When you look closely, there’s not much hard data to support this. But it remains a politically explosive issue. On the conservative side, there’s the controversy over judges. In fact, it’s good for regulators, judges, and many other officials to be exposed to the rest of the world. But it’s easy to whip up popular sentiment against this. And one could imagine Congress saying to government officials, “You can’t talk to your foreign counterparts unless you report to us first.” That would cripple American ability to operate in a globalized world.
The real problem is that the left hand often does not know what the right hand is doing. A network of environmental regulators can be harmonizing laws or adopting standards in ways that are quite inconsistent with what a network of trade or antitrust officials might be doing. We won’t get the most out of government networks unless they operate with a sense of a more integrated national interest, rather than the interests of the individual officials.
S+B: How would a government leader accomplish that?
SLAUGHTER: Imagine for a minute that we were starting over with the design of a new republic. Instead of already having these massive buildings in Washington, D.C., each a block long and wide, with an entrenched bureaucracy, we could design them from scratch. We would link every official virtually, through sophisticated computer technology, with anyone else in the U.S. government who works on related issues. When a problem came up, we would assemble a flexible task force or team, like they do in the business world.
When they hear things like this, people in government say, “That’s the interagency process.” But it’s not. In that process, each agency decides what it wants and then they try to hammer out a formal structure for solving the problem. In the Princeton Project [on National Security] meetings, Joseph Nye talked about “dual-hatting” people: having them work for two agencies at once to allow them to bridge the different institutional interests and develop working relationships. It’s not that hard, but you’ve got to go a long way in terms of mind-set and even physical architecture. You have to create the kind of virtual architecture — the electronic structures — that can compensate for those massive, closed-off buildings.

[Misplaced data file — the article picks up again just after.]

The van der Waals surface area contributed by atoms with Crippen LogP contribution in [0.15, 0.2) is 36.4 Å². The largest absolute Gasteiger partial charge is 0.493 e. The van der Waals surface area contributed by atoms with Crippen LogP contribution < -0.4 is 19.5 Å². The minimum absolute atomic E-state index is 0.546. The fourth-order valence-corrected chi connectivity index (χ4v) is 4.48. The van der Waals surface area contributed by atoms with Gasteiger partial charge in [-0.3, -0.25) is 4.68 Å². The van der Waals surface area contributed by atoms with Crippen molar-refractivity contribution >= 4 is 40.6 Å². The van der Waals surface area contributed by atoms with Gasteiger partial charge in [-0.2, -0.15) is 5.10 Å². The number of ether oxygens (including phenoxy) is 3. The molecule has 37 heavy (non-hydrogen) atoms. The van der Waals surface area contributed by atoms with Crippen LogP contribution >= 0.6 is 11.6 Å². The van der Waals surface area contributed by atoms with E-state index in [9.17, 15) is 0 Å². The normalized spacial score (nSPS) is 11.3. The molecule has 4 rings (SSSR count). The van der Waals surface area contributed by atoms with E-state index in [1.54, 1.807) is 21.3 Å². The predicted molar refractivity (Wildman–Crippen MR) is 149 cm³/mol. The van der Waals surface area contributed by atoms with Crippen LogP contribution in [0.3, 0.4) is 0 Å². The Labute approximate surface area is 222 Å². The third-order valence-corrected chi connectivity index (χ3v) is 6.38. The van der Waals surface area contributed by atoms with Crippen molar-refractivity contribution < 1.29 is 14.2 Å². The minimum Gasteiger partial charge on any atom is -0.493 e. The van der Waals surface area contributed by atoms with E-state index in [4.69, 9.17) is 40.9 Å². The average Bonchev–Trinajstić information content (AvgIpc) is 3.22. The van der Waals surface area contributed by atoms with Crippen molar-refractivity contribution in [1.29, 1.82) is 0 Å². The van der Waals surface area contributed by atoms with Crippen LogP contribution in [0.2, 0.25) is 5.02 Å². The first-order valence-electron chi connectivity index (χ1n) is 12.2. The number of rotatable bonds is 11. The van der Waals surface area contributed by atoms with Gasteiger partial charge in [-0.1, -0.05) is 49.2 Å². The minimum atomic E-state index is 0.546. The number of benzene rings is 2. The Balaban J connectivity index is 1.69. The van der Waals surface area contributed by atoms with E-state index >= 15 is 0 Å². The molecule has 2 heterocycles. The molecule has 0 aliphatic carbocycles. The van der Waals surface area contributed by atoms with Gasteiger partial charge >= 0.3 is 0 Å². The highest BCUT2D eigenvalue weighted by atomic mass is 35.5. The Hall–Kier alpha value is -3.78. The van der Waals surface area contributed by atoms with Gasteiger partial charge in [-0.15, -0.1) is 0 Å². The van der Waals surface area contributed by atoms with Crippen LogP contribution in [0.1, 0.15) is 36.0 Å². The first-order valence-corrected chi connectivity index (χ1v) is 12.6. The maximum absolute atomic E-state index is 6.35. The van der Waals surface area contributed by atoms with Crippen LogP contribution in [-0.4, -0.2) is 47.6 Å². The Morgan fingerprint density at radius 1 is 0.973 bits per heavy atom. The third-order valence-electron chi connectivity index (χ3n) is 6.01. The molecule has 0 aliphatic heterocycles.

The good news is that the next generation of government officials, the kids that we’re sending in, are already wired, and they’re used to working much more collaboratively. That psychological shift is taking place around the world. Since publishing A New World Order, I’ve been called to talk to foreign ministries in Denmark and Germany. Traditional diplomats everywhere are trying to figure out their new roles. What do they do, as the official face of the nation, now that there are all of these unofficial faces? Is it enough to convene the players? Do they set the agenda? I think different governments will have different answers.
Insiders and Outsiders
S+B: Do today’s government networks include businesspeople?
SLAUGHTER: Some do. The membership of IOSCO, the securities commission network, is fascinating. They have dealers and traders associations along with markets and government securities commissioners. In a way, that has replaced the old structure of lobbying — the old back rooms or marble corridors. Indeed, some NGOs complain that when you move decision making to these remote locations, they can’t get in as easily.
We need more systematic research. Is it true that lobbying is moving to networks? And if so, what does that suggest about accountability and governance?
S+B: What’s the optimal amount of transparency for government in a networked age? Would you expect to see open-system markups on every piece of legislation?
SLAUGHTER: I hope not. We’re ending a period of hyper-secrecy and we’re headed for major reforms. But within those reforms, sometimes you need to allow the sausage to be made in the dark. I mean, you can’t do any difficult deal making or experimentation when everyone can see everything. And many truly valuable government actions start when people try things that are politically unpalatable or genuinely experimental. If you can’t do that, if the networks are to be universally transparent, then you might as well retain all those old bureaucratic formalized procedures.